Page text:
The background scenery shows that this particular shot  certainly isn't Lossie and is most probably Honington, I briefly ran a major repair team on a Buc there in the late 70's and they were built like a tank, of course a very necessary quality for a machine that gets slammed down onto a very short heaving landing, those Navy pilots were truly amazing!

                     Trevor
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Netleyned

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Re: Pilot Skills
« Reply #6 on: February 02, 2016, 07:33:47 pm »

Buccaneer, a member on here,
will know a bit about them as he
used to ride in the back seat of
one.


Ned
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Buccaneer

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Re: Pilot Skills
« Reply #7 on: February 02, 2016, 07:44:57 pm »

That is a 208 Sqdn. Buccaneer, based at RAF Honington until August 2003 when they moved to Lossiemouth and converted to the Maritime Attack Role. I joined them there on loan from the Navy for my final Buccaneer Tour as an Observer (Navigator in the RAF). The earlier Mk 1 Buccaneer had a Deck Take-Off Button which, when selected, automatically retracted the undercarriage as soon as the weight was taken off it, i.e. straight off the catapult. On the Mk 2 we had the more powerful Spey engines and retraction was not so critical immediately after launch, although if my memory serves me correctly it was still fitted but not used. It is quite possible that in this picture the DTO Button had ben selected so that as soon as the weight came off the wheels they would retract. A bit of a chancy manoeuvre on land. At least launching off the catapult you were immediately at 60 ft. when you left the ship.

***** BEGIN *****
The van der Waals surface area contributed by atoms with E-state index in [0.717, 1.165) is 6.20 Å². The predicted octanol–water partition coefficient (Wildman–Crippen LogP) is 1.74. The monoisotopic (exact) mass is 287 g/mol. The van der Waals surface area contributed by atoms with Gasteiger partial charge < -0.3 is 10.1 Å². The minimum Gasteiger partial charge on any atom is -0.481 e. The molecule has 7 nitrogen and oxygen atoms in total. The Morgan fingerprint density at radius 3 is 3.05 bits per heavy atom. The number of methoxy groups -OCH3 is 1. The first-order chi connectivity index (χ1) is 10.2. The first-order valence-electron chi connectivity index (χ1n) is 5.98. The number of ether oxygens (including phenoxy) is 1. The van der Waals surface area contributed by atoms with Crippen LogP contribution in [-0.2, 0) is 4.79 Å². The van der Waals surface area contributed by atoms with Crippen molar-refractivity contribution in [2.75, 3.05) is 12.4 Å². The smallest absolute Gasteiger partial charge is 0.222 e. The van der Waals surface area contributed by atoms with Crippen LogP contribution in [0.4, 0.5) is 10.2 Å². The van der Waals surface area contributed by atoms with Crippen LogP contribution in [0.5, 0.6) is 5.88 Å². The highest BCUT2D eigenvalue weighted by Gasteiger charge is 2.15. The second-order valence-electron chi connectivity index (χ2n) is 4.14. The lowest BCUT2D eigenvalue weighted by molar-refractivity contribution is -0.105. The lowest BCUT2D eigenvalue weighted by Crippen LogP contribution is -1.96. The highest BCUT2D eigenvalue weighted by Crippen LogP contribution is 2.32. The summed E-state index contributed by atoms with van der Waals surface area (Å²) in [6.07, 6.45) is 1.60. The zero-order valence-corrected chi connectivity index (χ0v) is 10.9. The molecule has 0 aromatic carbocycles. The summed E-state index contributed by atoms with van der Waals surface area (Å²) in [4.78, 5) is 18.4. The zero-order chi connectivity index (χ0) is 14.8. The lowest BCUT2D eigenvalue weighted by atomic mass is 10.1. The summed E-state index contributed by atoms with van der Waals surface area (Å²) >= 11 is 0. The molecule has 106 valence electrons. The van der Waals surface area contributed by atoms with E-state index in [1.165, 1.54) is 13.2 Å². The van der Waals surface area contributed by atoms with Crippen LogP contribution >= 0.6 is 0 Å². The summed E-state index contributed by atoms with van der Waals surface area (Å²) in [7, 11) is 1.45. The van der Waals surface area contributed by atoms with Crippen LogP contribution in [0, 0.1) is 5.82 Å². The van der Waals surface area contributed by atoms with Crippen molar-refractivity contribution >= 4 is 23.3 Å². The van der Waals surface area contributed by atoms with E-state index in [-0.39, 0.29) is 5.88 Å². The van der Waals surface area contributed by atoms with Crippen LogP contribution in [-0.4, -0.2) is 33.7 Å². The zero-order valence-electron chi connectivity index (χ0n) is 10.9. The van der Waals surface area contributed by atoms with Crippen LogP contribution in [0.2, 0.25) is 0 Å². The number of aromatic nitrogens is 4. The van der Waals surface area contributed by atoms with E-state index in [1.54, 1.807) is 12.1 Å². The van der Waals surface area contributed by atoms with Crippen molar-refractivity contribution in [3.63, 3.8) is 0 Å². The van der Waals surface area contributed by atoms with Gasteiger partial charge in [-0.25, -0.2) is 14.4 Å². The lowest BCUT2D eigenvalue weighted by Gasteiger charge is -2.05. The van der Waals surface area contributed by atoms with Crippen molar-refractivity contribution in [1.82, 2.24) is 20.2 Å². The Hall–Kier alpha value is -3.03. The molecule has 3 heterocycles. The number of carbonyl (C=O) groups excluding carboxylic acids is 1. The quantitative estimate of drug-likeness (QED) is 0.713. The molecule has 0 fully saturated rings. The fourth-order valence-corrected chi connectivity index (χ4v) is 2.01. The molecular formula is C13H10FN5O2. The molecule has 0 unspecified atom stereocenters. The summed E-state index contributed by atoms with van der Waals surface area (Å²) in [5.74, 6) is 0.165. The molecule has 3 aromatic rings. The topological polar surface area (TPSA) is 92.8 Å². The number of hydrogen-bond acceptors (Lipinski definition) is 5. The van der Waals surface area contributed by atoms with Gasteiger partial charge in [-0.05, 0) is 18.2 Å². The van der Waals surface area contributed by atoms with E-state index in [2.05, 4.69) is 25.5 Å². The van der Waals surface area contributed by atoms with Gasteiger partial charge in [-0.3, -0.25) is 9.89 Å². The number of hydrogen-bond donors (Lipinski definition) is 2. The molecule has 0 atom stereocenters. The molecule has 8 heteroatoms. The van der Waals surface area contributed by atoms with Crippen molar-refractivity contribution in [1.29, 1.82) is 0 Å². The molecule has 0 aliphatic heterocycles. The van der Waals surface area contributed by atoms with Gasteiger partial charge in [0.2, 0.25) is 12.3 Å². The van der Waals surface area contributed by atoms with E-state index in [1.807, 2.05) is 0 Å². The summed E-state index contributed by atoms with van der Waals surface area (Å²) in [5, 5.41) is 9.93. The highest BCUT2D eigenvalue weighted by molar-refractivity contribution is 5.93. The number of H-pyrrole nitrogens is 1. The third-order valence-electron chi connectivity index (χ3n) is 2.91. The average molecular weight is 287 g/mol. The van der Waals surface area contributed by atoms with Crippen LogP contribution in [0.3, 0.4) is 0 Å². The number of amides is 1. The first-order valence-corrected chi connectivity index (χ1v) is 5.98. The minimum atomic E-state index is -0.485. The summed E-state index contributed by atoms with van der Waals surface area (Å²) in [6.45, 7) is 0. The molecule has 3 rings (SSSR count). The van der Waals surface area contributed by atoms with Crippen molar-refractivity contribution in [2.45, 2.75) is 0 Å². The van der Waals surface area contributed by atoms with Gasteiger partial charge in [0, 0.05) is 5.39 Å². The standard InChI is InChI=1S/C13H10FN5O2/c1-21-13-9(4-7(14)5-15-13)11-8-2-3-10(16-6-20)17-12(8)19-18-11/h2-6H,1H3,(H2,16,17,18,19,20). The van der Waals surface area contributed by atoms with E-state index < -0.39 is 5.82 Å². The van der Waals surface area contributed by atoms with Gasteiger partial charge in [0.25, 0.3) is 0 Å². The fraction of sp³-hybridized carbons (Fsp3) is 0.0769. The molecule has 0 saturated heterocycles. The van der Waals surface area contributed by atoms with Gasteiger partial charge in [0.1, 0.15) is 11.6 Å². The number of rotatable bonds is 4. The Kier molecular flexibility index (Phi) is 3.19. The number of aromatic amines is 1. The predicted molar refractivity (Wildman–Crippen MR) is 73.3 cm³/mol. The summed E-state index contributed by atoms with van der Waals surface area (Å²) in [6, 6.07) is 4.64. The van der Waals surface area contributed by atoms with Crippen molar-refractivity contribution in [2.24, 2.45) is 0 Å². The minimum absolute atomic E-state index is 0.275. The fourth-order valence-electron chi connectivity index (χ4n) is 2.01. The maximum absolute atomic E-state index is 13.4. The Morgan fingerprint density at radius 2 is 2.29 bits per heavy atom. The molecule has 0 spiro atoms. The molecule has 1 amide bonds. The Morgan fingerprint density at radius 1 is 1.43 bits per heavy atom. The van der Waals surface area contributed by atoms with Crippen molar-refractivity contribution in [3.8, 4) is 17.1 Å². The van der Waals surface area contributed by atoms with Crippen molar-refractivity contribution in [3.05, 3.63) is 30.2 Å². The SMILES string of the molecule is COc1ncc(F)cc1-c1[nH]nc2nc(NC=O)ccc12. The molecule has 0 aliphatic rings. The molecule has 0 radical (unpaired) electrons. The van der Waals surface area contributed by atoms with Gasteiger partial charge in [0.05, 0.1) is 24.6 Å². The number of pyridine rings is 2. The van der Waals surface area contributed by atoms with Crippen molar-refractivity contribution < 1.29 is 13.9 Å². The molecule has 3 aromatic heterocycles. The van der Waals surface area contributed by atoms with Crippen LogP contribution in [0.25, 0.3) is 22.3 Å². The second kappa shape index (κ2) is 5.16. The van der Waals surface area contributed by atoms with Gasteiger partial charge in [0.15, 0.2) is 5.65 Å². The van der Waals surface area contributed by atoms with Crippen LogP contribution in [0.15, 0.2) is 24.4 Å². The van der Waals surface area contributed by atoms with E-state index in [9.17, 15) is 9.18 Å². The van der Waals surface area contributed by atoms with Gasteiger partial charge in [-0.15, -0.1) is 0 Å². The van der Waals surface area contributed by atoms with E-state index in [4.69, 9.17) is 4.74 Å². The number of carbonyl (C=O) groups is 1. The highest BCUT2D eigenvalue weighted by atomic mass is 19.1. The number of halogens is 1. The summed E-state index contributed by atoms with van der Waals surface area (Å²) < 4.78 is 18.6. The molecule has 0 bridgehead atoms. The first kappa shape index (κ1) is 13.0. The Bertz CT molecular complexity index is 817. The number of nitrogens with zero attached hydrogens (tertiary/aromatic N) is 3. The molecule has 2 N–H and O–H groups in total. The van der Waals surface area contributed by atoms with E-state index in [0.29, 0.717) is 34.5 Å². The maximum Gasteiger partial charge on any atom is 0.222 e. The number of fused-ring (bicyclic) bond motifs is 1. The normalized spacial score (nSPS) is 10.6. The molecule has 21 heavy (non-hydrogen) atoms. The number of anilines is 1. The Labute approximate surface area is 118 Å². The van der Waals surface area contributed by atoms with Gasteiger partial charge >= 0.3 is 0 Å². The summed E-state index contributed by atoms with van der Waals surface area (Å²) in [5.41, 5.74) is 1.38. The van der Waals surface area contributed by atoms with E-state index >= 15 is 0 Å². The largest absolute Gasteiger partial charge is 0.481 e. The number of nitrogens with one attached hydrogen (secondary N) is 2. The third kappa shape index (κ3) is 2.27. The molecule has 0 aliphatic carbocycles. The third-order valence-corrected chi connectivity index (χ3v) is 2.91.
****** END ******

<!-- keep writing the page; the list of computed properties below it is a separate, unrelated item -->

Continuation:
John
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Buccaneer

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Re: Pilot Skills
« Reply #8 on: February 02, 2016, 07:47:29 pm »

Thank You Ned! You slipped in whilst I was checking a couple of books and composing my reply. Happy Days!!
John
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RMH

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Re: Pilot Skills
« Reply #9 on: February 02, 2016, 09:11:06 pm »

I spent a few years as an engineer on the Bucc's at Abingdon towards the end of their life and on test flights and departures back to Lossie they nearly always used the weight on ground switch for take-off. As Buccaneer said a bit chancy as it could have been an epic fail if an engine gave up at the wrong moment but it was an impressive take-off